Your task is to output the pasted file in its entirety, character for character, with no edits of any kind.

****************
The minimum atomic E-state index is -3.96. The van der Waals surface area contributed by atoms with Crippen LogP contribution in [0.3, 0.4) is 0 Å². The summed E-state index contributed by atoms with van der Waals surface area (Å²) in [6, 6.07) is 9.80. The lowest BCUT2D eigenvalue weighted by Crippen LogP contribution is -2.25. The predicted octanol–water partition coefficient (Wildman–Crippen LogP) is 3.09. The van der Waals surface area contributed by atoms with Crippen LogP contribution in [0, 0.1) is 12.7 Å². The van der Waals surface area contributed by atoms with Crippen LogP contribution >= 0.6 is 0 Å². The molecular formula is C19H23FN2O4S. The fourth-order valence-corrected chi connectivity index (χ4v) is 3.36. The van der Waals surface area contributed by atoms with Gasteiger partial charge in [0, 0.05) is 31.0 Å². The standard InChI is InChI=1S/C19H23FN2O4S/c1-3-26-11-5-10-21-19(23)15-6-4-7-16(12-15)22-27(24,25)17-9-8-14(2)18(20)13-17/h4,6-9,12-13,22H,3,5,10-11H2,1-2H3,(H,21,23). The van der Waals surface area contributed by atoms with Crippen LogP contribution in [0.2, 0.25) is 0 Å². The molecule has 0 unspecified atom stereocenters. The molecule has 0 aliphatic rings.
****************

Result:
The minimum atomic E-state index is -3.96. The van der Waals surface area contributed by atoms with Crippen LogP contribution in [0.3, 0.4) is 0 Å². The summed E-state index contributed by atoms with van der Waals surface area (Å²) in [6, 6.07) is 9.80. The lowest BCUT2D eigenvalue weighted by Crippen LogP contribution is -2.25. The predicted octanol–water partition coefficient (Wildman–Crippen LogP) is 3.09. The van der Waals surface area contributed by atoms with Crippen LogP contribution in [0, 0.1) is 12.7 Å². The van der Waals surface area contributed by atoms with Crippen LogP contribution >= 0.6 is 0 Å². The molecular formula is C19H23FN2O4S. The fourth-order valence-corrected chi connectivity index (χ4v) is 3.36. The van der Waals surface area contributed by atoms with Gasteiger partial charge in [0, 0.05) is 31.0 Å². The standard InChI is InChI=1S/C19H23FN2O4S/c1-3-26-11-5-10-21-19(23)15-6-4-7-16(12-15)22-27(24,25)17-9-8-14(2)18(20)13-17/h4,6-9,12-13,22H,3,5,10-11H2,1-2H3,(H,21,23). The van der Waals surface area contributed by atoms with Crippen LogP contribution in [0.2, 0.25) is 0 Å². The molecule has 0 unspecified atom stereocenters. The molecule has 0 aliphatic rings.